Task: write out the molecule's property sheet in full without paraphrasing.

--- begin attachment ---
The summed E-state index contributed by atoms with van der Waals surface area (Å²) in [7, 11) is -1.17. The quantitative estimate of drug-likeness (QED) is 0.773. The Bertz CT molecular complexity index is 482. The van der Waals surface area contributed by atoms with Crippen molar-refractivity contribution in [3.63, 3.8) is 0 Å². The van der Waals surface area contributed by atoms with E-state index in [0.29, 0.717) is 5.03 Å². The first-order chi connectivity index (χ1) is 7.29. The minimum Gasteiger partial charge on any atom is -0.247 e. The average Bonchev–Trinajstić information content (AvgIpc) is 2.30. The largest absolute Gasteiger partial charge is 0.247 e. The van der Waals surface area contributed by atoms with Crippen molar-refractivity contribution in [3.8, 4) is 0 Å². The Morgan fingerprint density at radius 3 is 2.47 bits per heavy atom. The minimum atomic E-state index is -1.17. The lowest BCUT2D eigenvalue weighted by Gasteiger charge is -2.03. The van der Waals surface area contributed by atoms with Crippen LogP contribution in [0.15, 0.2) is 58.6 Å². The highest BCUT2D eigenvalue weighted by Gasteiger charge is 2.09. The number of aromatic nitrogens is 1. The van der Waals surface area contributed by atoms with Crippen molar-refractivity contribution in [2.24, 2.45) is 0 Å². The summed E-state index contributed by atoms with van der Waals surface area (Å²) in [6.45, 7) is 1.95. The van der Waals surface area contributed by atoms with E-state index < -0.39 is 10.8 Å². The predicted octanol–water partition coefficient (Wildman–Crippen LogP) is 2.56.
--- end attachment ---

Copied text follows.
The summed E-state index contributed by atoms with van der Waals surface area (Å²) in [7, 11) is -1.17. The quantitative estimate of drug-likeness (QED) is 0.773. The Bertz CT molecular complexity index is 482. The van der Waals surface area contributed by atoms with Crippen molar-refractivity contribution in [3.63, 3.8) is 0 Å². The van der Waals surface area contributed by atoms with E-state index in [0.29, 0.717) is 5.03 Å². The first-order chi connectivity index (χ1) is 7.29. The minimum Gasteiger partial charge on any atom is -0.247 e. The average Bonchev–Trinajstić information content (AvgIpc) is 2.30. The largest absolute Gasteiger partial charge is 0.247 e. The van der Waals surface area contributed by atoms with Crippen molar-refractivity contribution in [3.8, 4) is 0 Å². The Morgan fingerprint density at radius 3 is 2.47 bits per heavy atom. The minimum atomic E-state index is -1.17. The lowest BCUT2D eigenvalue weighted by Gasteiger charge is -2.03. The van der Waals surface area contributed by atoms with Crippen LogP contribution in [0.15, 0.2) is 58.6 Å². The highest BCUT2D eigenvalue weighted by Gasteiger charge is 2.09. The number of aromatic nitrogens is 1. The van der Waals surface area contributed by atoms with Crippen molar-refractivity contribution in [2.24, 2.45) is 0 Å². The summed E-state index contributed by atoms with van der Waals surface area (Å²) in [6.45, 7) is 1.95. The van der Waals surface area contributed by atoms with E-state index < -0.39 is 10.8 Å². The predicted octanol–water partition coefficient (Wildman–Crippen LogP) is 2.56.